“It’s dynamic, not static,” says Al Brislain, former vice president. “You have to adapt to the environment around you. You can’t impose your reality on your environment.”
A process of introspection can lead an organization not only to introduce new programs but also to eliminate old ones.
the organizations that are most aggressive about evaluation shed old programs nearly as often as they create new ones, freeing up resources to pursue fresh opportunities and improve high-potential offerings.
Listen to the Environment
Adaptation begins with listening for external cues in the environment and looking internally for opportunities to increase impact.
These skills are enhanced in organizations that focus on working with and through other sectors of society to achieve greater change. For instance, maintaining a large network of formal affiliates and informal nonprofit allies helps a group stay in touch with the grass roots, as does working through local sites or regional offices. Working with business helps it stay attuned to changes in the market.
Experiment and Innovate
One important means of encouraging innovation is to deliberately recruit staff with diverse professional experiences.
Evaluate and Learn What Works
Equally important to innovation is the process of learning what works and what doesn’t.
Local YouthBuild affiliates report monthly to national headquarters about how participants are doing on a number of dimensions. If something isn’t working well, YouthBuild USA can respond quickly—and track opportunities for long-term improvement across the network.
Another strategy for improving programs is to study and copy comparable organizations’ best practices.
closed its accounting books every day, as opposed to the monthly norm, giving the firm real-time financial knowledge.
Whether launching a new program or adapting an existing one, many of these organizations are exceptionally good at capturing, codifying, and then sharing knowledge to modify their programs and improve performance. They use their larger networks—whether they comprise formal affiliates, regional offices, or informal allies—to benchmark best practices and identify what’s working at the local level.
every one of the organizations we studied makes annual gatherings for all staff and for local sites and affiliates a top priority.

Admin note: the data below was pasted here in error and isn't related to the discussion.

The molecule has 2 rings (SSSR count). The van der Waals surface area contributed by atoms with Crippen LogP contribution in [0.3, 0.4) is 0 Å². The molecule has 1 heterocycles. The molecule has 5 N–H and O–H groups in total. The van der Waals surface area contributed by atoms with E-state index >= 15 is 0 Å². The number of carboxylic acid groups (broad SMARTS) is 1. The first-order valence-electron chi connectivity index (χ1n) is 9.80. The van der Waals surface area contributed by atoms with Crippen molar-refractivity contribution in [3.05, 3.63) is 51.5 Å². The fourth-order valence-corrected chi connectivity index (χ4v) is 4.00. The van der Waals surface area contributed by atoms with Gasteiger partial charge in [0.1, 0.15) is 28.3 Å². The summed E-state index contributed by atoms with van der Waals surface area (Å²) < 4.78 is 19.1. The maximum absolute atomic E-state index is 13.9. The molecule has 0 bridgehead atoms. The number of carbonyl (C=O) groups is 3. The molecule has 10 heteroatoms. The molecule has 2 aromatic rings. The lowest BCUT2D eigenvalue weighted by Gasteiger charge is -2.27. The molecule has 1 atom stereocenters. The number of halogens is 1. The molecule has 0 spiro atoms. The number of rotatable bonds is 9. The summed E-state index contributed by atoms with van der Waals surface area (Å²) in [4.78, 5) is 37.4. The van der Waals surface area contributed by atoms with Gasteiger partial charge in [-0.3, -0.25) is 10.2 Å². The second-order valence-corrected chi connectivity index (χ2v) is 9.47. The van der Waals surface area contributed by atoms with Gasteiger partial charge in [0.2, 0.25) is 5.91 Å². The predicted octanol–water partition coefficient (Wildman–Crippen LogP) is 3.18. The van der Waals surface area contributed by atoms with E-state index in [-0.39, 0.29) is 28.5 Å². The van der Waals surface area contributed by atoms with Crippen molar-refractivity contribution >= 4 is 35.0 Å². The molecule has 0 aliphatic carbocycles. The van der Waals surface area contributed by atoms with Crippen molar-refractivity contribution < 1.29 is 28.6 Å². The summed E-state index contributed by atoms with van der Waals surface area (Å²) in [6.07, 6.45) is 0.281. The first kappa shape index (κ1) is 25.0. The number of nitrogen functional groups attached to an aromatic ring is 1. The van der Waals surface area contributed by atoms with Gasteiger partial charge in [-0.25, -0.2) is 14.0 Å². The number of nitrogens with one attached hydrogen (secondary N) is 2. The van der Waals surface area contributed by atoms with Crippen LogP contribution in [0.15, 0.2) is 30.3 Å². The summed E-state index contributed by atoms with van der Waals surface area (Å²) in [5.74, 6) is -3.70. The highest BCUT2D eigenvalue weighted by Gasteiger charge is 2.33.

These conferences are often multiday events during which local sites, or affiliates, present new models or best practices, and national training is conducted. The organization as a whole can focus on strategy. These gatherings are an opportunity for the groups to constantly modify their plans in light of new lessons learned, or changes in the larger environment.
“it’s a unifying thing. It helps us know what is going on in the larger organization. We highlight successes, lessons learned, models, and examples.” says Jane Preyer
What Not To Do
it’s as much about what not to do as it is about which ideas to pursue.
A mistake that highly creative, chaotic organizations often make is trying to sustain too many programs at once and not prioritizing among them. Running myriad programs consumes precious resources: they suck in talent,
Being spread too thin can quickly impede a group’s ability to achieve greater impact.
The challenge for every nonprofit is to find the sweet spot between exploring new opportunities and shoring up the best existing programs. This means balancing discipline and freedom, and honing the ability not only to innovate but also to evaluate, learn, and modify plans based on new data.
Chapter Six Highlights
Great nonprofits constantly adapt and modify their tactics. Because successful organizations leverage the power of other sectors—government, business, other nonprofits, and the general public—they must be unusually receptive to outside signals, agile enough to change course, and flexible enough to respond to new opportunities.